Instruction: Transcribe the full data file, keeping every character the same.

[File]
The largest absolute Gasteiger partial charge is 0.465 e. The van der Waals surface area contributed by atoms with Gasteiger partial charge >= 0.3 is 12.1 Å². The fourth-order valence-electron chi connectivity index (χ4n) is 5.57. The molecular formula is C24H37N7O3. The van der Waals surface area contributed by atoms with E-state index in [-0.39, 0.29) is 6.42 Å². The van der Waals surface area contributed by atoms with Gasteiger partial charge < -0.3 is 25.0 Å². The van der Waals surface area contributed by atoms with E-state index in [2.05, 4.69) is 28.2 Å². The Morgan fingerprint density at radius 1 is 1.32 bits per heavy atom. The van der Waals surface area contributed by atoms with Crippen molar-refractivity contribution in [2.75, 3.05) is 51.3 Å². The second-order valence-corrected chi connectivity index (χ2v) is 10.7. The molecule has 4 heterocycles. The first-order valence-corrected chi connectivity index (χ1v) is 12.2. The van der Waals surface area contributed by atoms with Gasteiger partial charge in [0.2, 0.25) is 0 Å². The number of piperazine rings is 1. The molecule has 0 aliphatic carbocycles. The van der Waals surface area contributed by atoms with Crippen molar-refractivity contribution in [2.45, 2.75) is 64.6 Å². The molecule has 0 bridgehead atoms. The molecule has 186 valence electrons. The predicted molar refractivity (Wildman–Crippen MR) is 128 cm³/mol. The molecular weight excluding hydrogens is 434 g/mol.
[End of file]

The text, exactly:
The largest absolute Gasteiger partial charge is 0.465 e. The van der Waals surface area contributed by atoms with Gasteiger partial charge >= 0.3 is 12.1 Å². The fourth-order valence-electron chi connectivity index (χ4n) is 5.57. The molecular formula is C24H37N7O3. The van der Waals surface area contributed by atoms with E-state index in [-0.39, 0.29) is 6.42 Å². The van der Waals surface area contributed by atoms with Gasteiger partial charge < -0.3 is 25.0 Å². The van der Waals surface area contributed by atoms with E-state index in [2.05, 4.69) is 28.2 Å². The Morgan fingerprint density at radius 1 is 1.32 bits per heavy atom. The van der Waals surface area contributed by atoms with Crippen molar-refractivity contribution in [2.75, 3.05) is 51.3 Å². The second-order valence-corrected chi connectivity index (χ2v) is 10.7. The molecule has 4 heterocycles. The first-order valence-corrected chi connectivity index (χ1v) is 12.2. The van der Waals surface area contributed by atoms with Gasteiger partial charge in [0.2, 0.25) is 0 Å². The number of piperazine rings is 1. The molecule has 0 aliphatic carbocycles. The van der Waals surface area contributed by atoms with Crippen molar-refractivity contribution in [2.45, 2.75) is 64.6 Å². The molecule has 0 bridgehead atoms. The molecule has 186 valence electrons. The predicted molar refractivity (Wildman–Crippen MR) is 128 cm³/mol. The molecular weight excluding hydrogens is 434 g/mol.